Malaysian PM Najib to build tower to rival Mahathir's Twin Towers

Mr Najib (centre) at the launch of Merdeka PNB118 in Kuala Lumpur on March 16.
Mr Najib (centre) at the launch of Merdeka PNB118 in Kuala Lumpur on March 16. PHOTO: THE STAR/ASIA NEWS NETWORK

KUALA LUMPUR - The political rivalry between Tun Dr Mahathir Mohamad and Prime Minister Najib Razak is about to reach new heights.

When Dr Mahathir was premier, he built two 88-storey towers, making them the world's tallest buildings when they were ready in 1998.

Now Datuk Seri Najib is raising the ante with an 118-storey giant just some 4km away, which is set to be South-east Asia's tallest tower when completed in 2020.

The RM5 billion (S$1.7 billion) project is being built by state equity fund Permodalan Nasional Berhad (PNB) with a height of 630m, compared to Dr Mahathir's 452m-tall Petronas Twin Towers.

The new project is located beside the historic Merdeka Stadium, where Malaysia's independence from Britain was announced on Aug 31, 1957, hence the tower will have "merdeka" (independence) as part of its name.

The Merdeka PNB118 tower was launched last month by Mr Najib, who had denied he was in a one-upmanship with his mentor turned nemesis. The project's launching comes at a time when Dr Mahathir is making a strong push to topple Mr Najib by blaming the prime minister for the financial scandal tied to state fund 1Malaysia Development Berhad (1MDB).

Dr Mahathir had said earlier that his brainchild Twin Towers would be eclipsed by the new tower.

"I would like to retain the Twin Towers as the highest buildings in Malaysia. At the moment we don't need any tower higher than that. We should build the 100-storey tower, but maybe a little bit later when I am not around," Dr Mahathir, who retired in October 2003 after 22 years in power, said in 2010.

Mr Najib's response then was: "No, no, it's not a question of dismantling his (legacy). That's a totally frivolous statement."

He added: "What Tun Mahathir has done is admirable, what we need to do is to build on his success and move on."

Like the Petronas Twin Towers when it was announced, the new tower has been panned by critics. Some are worried about a glut in office and commercial space in coming years, while others questioned its location in a historic and congested part of Kuala Lumpur.

The Petronas Twin Towers were built on former race course land surrounded by narrow traffic-clogged roads.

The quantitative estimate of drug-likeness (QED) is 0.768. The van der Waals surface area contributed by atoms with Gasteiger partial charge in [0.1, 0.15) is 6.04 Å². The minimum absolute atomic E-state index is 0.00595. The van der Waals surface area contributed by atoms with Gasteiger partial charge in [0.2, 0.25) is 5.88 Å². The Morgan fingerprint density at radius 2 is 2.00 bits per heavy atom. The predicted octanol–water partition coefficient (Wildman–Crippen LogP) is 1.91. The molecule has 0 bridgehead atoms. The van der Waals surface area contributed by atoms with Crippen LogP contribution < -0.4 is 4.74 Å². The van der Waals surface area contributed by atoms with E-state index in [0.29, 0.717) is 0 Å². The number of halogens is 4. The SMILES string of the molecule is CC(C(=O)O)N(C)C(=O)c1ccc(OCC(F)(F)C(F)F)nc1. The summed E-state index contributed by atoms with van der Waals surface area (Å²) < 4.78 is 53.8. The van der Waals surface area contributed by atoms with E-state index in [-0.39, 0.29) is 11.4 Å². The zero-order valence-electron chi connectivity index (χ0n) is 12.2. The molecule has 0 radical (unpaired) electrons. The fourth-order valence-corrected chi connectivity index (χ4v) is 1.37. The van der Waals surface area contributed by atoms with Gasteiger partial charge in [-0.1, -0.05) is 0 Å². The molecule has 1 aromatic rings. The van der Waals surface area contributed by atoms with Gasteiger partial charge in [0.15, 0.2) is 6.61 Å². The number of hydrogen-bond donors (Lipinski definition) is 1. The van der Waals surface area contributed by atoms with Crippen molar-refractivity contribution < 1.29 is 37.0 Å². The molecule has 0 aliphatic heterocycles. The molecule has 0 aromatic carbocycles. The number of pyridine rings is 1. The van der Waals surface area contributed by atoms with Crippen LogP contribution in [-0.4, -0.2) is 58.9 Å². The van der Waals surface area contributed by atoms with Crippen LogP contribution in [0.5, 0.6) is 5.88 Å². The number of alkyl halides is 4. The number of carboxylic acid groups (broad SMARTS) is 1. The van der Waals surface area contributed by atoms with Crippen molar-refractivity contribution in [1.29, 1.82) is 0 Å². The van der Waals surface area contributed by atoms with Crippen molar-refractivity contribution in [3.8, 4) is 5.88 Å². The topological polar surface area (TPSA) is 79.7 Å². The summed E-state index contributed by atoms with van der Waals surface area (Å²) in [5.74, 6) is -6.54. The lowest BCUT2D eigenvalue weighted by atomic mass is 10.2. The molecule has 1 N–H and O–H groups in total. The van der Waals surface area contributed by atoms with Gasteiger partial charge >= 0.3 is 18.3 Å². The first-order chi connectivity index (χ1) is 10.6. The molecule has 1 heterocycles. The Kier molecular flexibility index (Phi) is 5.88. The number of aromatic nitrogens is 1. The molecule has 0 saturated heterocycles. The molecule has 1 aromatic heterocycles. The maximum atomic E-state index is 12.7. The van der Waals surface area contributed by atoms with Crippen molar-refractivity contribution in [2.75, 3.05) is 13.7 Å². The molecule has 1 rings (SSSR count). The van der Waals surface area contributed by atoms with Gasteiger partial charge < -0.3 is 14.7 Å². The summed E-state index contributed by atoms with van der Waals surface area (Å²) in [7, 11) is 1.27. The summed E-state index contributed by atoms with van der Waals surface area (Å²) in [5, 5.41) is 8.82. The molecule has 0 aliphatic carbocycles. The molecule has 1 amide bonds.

The new tower is being built just beside Chinatown or Petaling Street, where three old stadiums are located - Stadium Merdeka, Stadium Negara and Chin Woo Stadium. Stadium Negara was Malaysia's first indoor stadium.

There are also several schools around the upcoming tower.

The complex will add about 1.7 million sq ft of office space when completed, in addition to 4.8 million sq ft that will be on offer in 2019 from several other projects.

Property expert Y. Y. Lau told reporters that Malaysia had faced an oversupply situation in 2012 which is expected to resolve by 2018 when occupancy rates should rise faster than new completions.

But with major property projects coming up from 2019, she said there will be an oversupply situation. "Whether the situation will pick up will depend on the demand," said Ms Lau, country head of JLL Property Services Malaysia.

Malaysia's central bank echoed similar worries recently, saying significant incoming supply of office space could worsen the oversupply situation. The report noted that in the next three years, an average of 4.9 million sq feet of office space will be added to the market each year, far more compared with the historical annual average of 2.8 million sq feet.

"In other countries, this (an oversupply situation) actually precipitated an economic downturn," deputy governor Dr Sukhdave Singh said at a conference organised by the Malaysian Economic Association.

Still, economist Jalilah Baba was more optimistic, saying that the global economic situation could improve and demand may revive when Merdeka PNB118 is finished.

"This tower is being built for the future, to attract investors. There is nothing wrong with having more than one tower, as other cities like Chicago are full of high-rise buildings," Datuk Jalilah told The Straits Times.

At the project's launching, Mr Najib said the tower will be an iconic landmark that defines Kuala Lumpur as a capital city, attracting both tourists and investors.

Instead of being in competition with each other, Ms Jalilah said both the Twin Towers and Merdeka PNB118 should be complementary in promoting Malaysia.

"We must have a few buildings that we are proud of instead of just promoting the same building all the time," she said.

The tower has faced protests from activists since being mooted, as some had insisted that the project land be turned into a national park.

Defend Our Heritage Association coalition president Ishak Surin believed that the futuristic tower would erode history and should be built in more suitable location.

"This area has rich history, with this new building, the history of the place will be lost," he said.

euniceau@sph.com.sg